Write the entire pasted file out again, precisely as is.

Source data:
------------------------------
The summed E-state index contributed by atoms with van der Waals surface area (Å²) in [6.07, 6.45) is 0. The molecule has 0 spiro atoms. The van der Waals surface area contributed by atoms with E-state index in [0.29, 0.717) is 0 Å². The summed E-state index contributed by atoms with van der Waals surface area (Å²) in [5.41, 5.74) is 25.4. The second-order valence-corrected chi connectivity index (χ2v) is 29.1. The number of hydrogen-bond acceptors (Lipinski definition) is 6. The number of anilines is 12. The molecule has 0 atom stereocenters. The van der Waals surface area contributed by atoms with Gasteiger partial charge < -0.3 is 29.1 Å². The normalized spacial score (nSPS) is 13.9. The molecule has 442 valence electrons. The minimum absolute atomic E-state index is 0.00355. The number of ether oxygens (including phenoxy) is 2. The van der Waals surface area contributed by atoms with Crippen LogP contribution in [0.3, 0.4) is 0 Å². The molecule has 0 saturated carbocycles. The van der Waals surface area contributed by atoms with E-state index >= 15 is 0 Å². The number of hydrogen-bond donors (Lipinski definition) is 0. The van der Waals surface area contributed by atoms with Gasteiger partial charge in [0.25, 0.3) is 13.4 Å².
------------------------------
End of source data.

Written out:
The summed E-state index contributed by atoms with van der Waals surface area (Å²) in [6.07, 6.45) is 0. The molecule has 0 spiro atoms. The van der Waals surface area contributed by atoms with E-state index in [0.29, 0.717) is 0 Å². The summed E-state index contributed by atoms with van der Waals surface area (Å²) in [5.41, 5.74) is 25.4. The second-order valence-corrected chi connectivity index (χ2v) is 29.1. The number of hydrogen-bond acceptors (Lipinski definition) is 6. The number of anilines is 12. The molecule has 0 atom stereocenters. The van der Waals surface area contributed by atoms with Gasteiger partial charge < -0.3 is 29.1 Å². The normalized spacial score (nSPS) is 13.9. The molecule has 442 valence electrons. The minimum absolute atomic E-state index is 0.00355. The number of ether oxygens (including phenoxy) is 2. The van der Waals surface area contributed by atoms with Crippen LogP contribution in [0.3, 0.4) is 0 Å². The molecule has 0 saturated carbocycles. The van der Waals surface area contributed by atoms with E-state index >= 15 is 0 Å². The number of hydrogen-bond donors (Lipinski definition) is 0. The van der Waals surface area contributed by atoms with Gasteiger partial charge in [0.25, 0.3) is 13.4 Å².